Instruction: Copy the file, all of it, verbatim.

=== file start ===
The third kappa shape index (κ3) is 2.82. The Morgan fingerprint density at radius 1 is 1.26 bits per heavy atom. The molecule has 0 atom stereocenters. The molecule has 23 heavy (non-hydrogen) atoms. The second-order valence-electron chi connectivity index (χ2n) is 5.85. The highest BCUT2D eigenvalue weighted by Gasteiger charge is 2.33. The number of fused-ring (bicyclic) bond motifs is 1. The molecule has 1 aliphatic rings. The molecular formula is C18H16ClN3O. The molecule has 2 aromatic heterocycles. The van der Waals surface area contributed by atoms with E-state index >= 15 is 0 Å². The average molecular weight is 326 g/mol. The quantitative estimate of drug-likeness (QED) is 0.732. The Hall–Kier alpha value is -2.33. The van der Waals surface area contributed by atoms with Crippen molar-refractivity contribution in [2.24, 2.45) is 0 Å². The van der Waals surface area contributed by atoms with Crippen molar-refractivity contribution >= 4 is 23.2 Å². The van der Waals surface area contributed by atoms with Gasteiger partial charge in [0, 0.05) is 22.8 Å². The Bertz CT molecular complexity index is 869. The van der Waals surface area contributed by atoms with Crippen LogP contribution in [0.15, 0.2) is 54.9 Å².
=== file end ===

The third kappa shape index (κ3) is 2.82. The Morgan fingerprint density at radius 1 is 1.26 bits per heavy atom. The molecule has 0 atom stereocenters. The molecule has 23 heavy (non-hydrogen) atoms. The second-order valence-electron chi connectivity index (χ2n) is 5.85. The highest BCUT2D eigenvalue weighted by Gasteiger charge is 2.33. The number of fused-ring (bicyclic) bond motifs is 1. The molecule has 1 aliphatic rings. The molecular formula is C18H16ClN3O. The molecule has 2 aromatic heterocycles. The van der Waals surface area contributed by atoms with E-state index >= 15 is 0 Å². The average molecular weight is 326 g/mol. The quantitative estimate of drug-likeness (QED) is 0.732. The Hall–Kier alpha value is -2.33. The van der Waals surface area contributed by atoms with Crippen molar-refractivity contribution in [2.24, 2.45) is 0 Å². The van der Waals surface area contributed by atoms with Crippen molar-refractivity contribution >= 4 is 23.2 Å². The van der Waals surface area contributed by atoms with Gasteiger partial charge in [0, 0.05) is 22.8 Å². The Bertz CT molecular complexity index is 869. The van der Waals surface area contributed by atoms with Crippen LogP contribution in [0.15, 0.2) is 54.9 Å².